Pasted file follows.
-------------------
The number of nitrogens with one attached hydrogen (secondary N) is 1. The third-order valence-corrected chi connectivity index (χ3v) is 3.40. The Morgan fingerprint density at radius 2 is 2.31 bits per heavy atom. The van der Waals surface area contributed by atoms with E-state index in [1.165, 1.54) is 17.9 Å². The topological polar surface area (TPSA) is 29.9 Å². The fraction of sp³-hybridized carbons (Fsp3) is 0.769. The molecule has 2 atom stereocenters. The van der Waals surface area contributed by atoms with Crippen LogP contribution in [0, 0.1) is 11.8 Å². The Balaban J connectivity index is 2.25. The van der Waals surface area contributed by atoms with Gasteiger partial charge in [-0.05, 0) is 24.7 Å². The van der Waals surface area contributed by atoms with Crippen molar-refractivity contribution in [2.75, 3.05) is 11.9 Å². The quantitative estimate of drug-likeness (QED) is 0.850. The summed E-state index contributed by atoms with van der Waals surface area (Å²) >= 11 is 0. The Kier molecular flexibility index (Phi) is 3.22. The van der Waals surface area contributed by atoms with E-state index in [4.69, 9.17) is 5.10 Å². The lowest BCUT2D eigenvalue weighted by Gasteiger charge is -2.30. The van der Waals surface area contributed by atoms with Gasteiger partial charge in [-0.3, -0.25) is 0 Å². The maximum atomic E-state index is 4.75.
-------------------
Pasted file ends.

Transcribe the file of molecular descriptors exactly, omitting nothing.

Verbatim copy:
The number of nitrogens with one attached hydrogen (secondary N) is 1. The third-order valence-corrected chi connectivity index (χ3v) is 3.40. The Morgan fingerprint density at radius 2 is 2.31 bits per heavy atom. The van der Waals surface area contributed by atoms with E-state index in [1.165, 1.54) is 17.9 Å². The topological polar surface area (TPSA) is 29.9 Å². The fraction of sp³-hybridized carbons (Fsp3) is 0.769. The molecule has 2 atom stereocenters. The van der Waals surface area contributed by atoms with Crippen LogP contribution in [0, 0.1) is 11.8 Å². The Balaban J connectivity index is 2.25. The van der Waals surface area contributed by atoms with Gasteiger partial charge in [-0.05, 0) is 24.7 Å². The van der Waals surface area contributed by atoms with Crippen molar-refractivity contribution in [2.75, 3.05) is 11.9 Å². The quantitative estimate of drug-likeness (QED) is 0.850. The summed E-state index contributed by atoms with van der Waals surface area (Å²) >= 11 is 0. The Kier molecular flexibility index (Phi) is 3.22. The van der Waals surface area contributed by atoms with E-state index in [4.69, 9.17) is 5.10 Å². The lowest BCUT2D eigenvalue weighted by Gasteiger charge is -2.30. The van der Waals surface area contributed by atoms with Gasteiger partial charge in [-0.3, -0.25) is 0 Å². The maximum atomic E-state index is 4.75.